I watched Captain Ebou Jallow (Rtd)’s video for a few minutes and for some odd reason it got me upset. It wasn’t that someone was giving out false information on a topic he didn’t have the expertise to break down that got me upset. It was knowing my country and that people would take him seriously, that pushed me to the edge. When these things happen, I panic! I kept thinking, “with every passing second, someone, somewhere is watching this video and believing every word that comes from this man’s mouth!”. Very few people would question how, overnight, a man who had become an expert of many things, had added Petroleum Sciences to his CV. Good news is not news…human beings pretend to like the good stuff, but deep down, we are suckers for horror stories and bad endings. So, when I went on my Facebook profile to address the matter, I missed a turn.
In my post, I called the older gentleman a liar, again, and again, and again. True, he had lied, again, and again, and again. He had not been cornered into a lie. He had chosen his space, sat in his comfort, given the occasional laugh to show his comfort in the discipline, and he had lied. Unfortunately, out of the million ways I could have called him out on his lies, I chose one of the worst.
My kotor would later, honorably yet unsurprisingly, jump in on the discussion. Like the military mind (retired) that he is, he came in as I had expected; strategically cautious, while he did his research on my person. Who was I? Who was I to question the great Ebou Jallo? To humour his questions, I would proceed to break down how his video was full of non-facts. It was the first thing I had been taught when I was chosen to represent my junior secondary school at a debate competition back in 1998; discredit your opponent’s position. With my kotor, it was easy to do this. The only thing he had said which was truthful or factual in his video, was his name!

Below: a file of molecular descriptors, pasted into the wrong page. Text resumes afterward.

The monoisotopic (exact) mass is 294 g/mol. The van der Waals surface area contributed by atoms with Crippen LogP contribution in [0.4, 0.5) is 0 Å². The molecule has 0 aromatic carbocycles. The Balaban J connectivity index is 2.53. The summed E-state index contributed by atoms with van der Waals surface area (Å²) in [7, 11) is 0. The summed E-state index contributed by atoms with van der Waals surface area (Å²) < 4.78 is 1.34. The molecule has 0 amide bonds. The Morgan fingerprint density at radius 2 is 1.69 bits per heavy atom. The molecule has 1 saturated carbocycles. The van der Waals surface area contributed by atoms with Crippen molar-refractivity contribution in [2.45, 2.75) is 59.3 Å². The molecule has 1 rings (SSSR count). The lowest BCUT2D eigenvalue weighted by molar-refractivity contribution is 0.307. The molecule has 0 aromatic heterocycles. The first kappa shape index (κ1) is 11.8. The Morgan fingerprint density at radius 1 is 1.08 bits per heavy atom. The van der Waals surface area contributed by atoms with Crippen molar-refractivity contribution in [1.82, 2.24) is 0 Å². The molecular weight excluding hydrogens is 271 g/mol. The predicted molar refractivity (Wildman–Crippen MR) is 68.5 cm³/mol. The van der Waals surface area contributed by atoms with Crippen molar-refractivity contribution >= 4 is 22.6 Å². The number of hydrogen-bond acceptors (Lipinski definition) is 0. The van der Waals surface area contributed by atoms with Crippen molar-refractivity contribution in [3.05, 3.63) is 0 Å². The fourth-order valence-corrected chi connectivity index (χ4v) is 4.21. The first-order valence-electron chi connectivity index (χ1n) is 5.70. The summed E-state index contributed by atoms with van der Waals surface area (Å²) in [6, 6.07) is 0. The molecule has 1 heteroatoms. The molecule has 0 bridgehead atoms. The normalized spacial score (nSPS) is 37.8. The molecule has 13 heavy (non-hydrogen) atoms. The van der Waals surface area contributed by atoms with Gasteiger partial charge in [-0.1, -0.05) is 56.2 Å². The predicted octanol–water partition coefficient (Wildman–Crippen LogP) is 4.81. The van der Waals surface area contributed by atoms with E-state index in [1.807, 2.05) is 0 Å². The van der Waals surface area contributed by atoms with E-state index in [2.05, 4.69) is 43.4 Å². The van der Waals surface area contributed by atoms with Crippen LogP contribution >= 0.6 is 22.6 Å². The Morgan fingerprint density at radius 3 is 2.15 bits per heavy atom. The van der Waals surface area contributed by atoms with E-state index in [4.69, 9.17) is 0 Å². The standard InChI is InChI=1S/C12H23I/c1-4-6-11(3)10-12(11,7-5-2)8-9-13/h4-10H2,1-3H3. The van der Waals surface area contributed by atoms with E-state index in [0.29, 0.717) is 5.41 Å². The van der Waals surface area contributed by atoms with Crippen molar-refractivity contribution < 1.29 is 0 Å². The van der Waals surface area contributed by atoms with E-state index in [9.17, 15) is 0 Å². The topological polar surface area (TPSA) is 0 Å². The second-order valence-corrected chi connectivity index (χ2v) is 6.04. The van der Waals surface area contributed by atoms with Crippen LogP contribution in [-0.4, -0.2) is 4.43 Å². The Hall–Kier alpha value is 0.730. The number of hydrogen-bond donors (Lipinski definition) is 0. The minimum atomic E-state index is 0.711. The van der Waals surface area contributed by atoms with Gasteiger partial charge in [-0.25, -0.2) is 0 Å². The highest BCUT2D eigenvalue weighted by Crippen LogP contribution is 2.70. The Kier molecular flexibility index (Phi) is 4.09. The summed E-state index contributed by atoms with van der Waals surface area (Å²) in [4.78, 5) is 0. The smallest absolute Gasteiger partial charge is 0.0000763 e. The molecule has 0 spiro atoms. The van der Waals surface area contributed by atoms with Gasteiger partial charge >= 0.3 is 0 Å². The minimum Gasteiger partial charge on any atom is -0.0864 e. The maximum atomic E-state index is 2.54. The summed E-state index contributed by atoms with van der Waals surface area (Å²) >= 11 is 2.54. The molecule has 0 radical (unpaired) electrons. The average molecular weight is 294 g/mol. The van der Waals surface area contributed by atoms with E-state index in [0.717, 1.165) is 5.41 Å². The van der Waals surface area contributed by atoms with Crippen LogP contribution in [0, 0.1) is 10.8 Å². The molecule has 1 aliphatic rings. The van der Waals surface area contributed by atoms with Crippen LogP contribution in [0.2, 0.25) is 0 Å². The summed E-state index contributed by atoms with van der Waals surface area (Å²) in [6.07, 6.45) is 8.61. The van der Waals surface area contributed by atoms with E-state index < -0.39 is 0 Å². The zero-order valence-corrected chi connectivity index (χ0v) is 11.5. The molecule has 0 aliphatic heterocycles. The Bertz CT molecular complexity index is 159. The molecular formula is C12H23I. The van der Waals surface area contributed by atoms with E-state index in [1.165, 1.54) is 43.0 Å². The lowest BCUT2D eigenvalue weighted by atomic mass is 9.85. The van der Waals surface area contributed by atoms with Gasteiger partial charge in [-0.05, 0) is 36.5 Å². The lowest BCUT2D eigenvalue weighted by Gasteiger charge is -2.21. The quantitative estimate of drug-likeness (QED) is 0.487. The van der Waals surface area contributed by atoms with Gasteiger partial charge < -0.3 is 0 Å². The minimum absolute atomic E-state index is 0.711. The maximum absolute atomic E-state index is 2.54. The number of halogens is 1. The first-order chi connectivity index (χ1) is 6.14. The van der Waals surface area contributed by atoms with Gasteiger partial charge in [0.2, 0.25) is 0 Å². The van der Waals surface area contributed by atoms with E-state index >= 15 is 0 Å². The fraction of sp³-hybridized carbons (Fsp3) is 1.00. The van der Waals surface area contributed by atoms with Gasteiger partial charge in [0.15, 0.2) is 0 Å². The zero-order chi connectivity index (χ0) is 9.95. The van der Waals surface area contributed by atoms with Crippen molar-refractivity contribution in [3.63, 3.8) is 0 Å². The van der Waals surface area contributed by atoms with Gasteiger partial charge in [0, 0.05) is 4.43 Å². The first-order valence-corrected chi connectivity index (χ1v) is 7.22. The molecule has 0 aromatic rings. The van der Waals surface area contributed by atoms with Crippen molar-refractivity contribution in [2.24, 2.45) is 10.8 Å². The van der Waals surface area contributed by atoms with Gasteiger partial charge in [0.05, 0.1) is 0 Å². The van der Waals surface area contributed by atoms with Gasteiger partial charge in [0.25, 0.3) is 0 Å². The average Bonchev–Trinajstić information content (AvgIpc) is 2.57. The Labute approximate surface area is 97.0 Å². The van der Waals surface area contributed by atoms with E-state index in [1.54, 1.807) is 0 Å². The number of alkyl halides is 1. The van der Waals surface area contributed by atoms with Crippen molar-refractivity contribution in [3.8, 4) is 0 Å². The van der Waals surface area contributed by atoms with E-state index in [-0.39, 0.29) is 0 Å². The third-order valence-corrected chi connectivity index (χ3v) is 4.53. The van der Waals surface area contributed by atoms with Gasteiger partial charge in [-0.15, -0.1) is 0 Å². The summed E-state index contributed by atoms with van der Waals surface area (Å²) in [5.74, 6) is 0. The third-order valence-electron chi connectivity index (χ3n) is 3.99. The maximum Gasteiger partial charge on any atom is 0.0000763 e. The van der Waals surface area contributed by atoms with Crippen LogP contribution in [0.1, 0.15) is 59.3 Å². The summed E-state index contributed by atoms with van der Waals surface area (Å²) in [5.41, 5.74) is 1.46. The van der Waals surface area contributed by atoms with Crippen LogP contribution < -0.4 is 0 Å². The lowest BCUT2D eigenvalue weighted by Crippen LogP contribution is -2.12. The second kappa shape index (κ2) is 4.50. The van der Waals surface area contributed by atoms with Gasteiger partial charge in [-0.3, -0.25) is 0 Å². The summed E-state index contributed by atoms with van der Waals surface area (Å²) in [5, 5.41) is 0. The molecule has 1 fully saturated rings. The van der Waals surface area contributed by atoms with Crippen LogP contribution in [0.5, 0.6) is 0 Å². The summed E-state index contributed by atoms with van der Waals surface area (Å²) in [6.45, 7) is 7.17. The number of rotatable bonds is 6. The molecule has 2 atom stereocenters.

My kotor, unfortunately, as I would discover, is not one for debates that touch on the technical. Perhaps he is more suited for debates that touch on the emotional or the political; these for the most part are like fairy tales and do not dwell on facts. What I had hoped would be an opportunity to correct a wrong, turned into a trading of big words, anger, more big words and an analysis of my past schooling. My ambition was futile; he was not one for the oil and gas classroom.
Eventually, after my breaking down of his fake video fell on deaf ears, he would proceed to block and delete me from his virtual space. I was not deserving of his mind or his time. In my mind, he was the moth…or rather his pseudo-facts were. As he refused to counter my analysis of his video and focused on the wind, he had lost a great opportunity to understand something I was a hundred percent sure he had little or no knowledge on. I had half hoped that he would accept fault and move on, but I was to be disappointed. He would forcefully flutter his wings against the tide; against nature itself, even as all fact pointed to the fact that, his time on this topic, had come to an end.